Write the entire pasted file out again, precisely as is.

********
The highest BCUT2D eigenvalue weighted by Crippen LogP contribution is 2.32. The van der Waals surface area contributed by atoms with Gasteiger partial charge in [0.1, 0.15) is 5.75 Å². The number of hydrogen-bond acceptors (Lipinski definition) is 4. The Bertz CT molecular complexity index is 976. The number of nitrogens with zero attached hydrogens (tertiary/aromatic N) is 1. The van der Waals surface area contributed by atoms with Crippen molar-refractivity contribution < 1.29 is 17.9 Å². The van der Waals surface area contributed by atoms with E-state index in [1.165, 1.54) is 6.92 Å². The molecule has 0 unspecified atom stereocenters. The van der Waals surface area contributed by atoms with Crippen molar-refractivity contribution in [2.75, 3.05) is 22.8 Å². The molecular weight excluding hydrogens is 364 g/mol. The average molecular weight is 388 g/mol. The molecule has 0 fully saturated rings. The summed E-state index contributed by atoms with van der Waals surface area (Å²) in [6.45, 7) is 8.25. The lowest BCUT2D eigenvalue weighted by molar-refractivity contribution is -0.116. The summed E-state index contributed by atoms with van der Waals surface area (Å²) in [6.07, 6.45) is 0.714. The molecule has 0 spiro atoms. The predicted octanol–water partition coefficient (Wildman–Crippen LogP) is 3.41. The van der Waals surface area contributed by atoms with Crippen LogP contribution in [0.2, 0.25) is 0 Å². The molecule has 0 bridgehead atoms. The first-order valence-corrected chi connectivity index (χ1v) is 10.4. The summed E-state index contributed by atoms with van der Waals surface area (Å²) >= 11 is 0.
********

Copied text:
The highest BCUT2D eigenvalue weighted by Crippen LogP contribution is 2.32. The van der Waals surface area contributed by atoms with Gasteiger partial charge in [0.1, 0.15) is 5.75 Å². The number of hydrogen-bond acceptors (Lipinski definition) is 4. The Bertz CT molecular complexity index is 976. The number of nitrogens with zero attached hydrogens (tertiary/aromatic N) is 1. The van der Waals surface area contributed by atoms with Crippen molar-refractivity contribution < 1.29 is 17.9 Å². The van der Waals surface area contributed by atoms with E-state index in [1.165, 1.54) is 6.92 Å². The molecule has 0 unspecified atom stereocenters. The van der Waals surface area contributed by atoms with Crippen molar-refractivity contribution in [2.75, 3.05) is 22.8 Å². The molecular weight excluding hydrogens is 364 g/mol. The average molecular weight is 388 g/mol. The molecule has 0 fully saturated rings. The summed E-state index contributed by atoms with van der Waals surface area (Å²) in [6.45, 7) is 8.25. The lowest BCUT2D eigenvalue weighted by molar-refractivity contribution is -0.116. The summed E-state index contributed by atoms with van der Waals surface area (Å²) in [6.07, 6.45) is 0.714. The molecule has 0 spiro atoms. The predicted octanol–water partition coefficient (Wildman–Crippen LogP) is 3.41. The van der Waals surface area contributed by atoms with Crippen LogP contribution in [0.2, 0.25) is 0 Å². The molecule has 0 bridgehead atoms. The first-order valence-corrected chi connectivity index (χ1v) is 10.4. The summed E-state index contributed by atoms with van der Waals surface area (Å²) >= 11 is 0.